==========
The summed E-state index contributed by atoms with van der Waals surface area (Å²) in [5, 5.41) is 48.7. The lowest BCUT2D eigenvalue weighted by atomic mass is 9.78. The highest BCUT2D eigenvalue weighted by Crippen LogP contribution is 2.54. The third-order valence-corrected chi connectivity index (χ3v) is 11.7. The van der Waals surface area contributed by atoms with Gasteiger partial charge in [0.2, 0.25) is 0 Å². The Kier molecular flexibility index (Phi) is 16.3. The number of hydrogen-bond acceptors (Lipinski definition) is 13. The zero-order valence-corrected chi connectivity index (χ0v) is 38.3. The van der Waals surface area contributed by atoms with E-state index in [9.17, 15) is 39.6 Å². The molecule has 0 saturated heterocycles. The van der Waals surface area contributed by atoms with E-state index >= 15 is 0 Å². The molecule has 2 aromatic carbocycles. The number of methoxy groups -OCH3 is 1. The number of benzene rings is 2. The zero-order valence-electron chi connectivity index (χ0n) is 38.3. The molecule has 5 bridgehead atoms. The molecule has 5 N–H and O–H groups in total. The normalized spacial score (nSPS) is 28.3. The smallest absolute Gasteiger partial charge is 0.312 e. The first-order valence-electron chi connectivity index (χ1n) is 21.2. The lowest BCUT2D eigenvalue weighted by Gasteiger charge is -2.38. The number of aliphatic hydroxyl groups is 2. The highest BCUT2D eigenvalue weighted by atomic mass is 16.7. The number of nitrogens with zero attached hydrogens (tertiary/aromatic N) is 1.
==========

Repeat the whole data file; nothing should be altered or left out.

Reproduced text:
The summed E-state index contributed by atoms with van der Waals surface area (Å²) in [5, 5.41) is 48.7. The lowest BCUT2D eigenvalue weighted by atomic mass is 9.78. The highest BCUT2D eigenvalue weighted by Crippen LogP contribution is 2.54. The third-order valence-corrected chi connectivity index (χ3v) is 11.7. The van der Waals surface area contributed by atoms with Gasteiger partial charge in [0.2, 0.25) is 0 Å². The Kier molecular flexibility index (Phi) is 16.3. The number of hydrogen-bond acceptors (Lipinski definition) is 13. The zero-order valence-corrected chi connectivity index (χ0v) is 38.3. The van der Waals surface area contributed by atoms with E-state index in [9.17, 15) is 39.6 Å². The molecule has 0 saturated heterocycles. The van der Waals surface area contributed by atoms with E-state index >= 15 is 0 Å². The molecule has 2 aromatic carbocycles. The number of methoxy groups -OCH3 is 1. The number of benzene rings is 2. The zero-order valence-electron chi connectivity index (χ0n) is 38.3. The molecule has 5 bridgehead atoms. The molecule has 5 N–H and O–H groups in total. The normalized spacial score (nSPS) is 28.3. The smallest absolute Gasteiger partial charge is 0.312 e. The first-order valence-electron chi connectivity index (χ1n) is 21.2. The lowest BCUT2D eigenvalue weighted by Gasteiger charge is -2.38. The number of aliphatic hydroxyl groups is 2. The highest BCUT2D eigenvalue weighted by atomic mass is 16.7. The number of nitrogens with zero attached hydrogens (tertiary/aromatic N) is 1.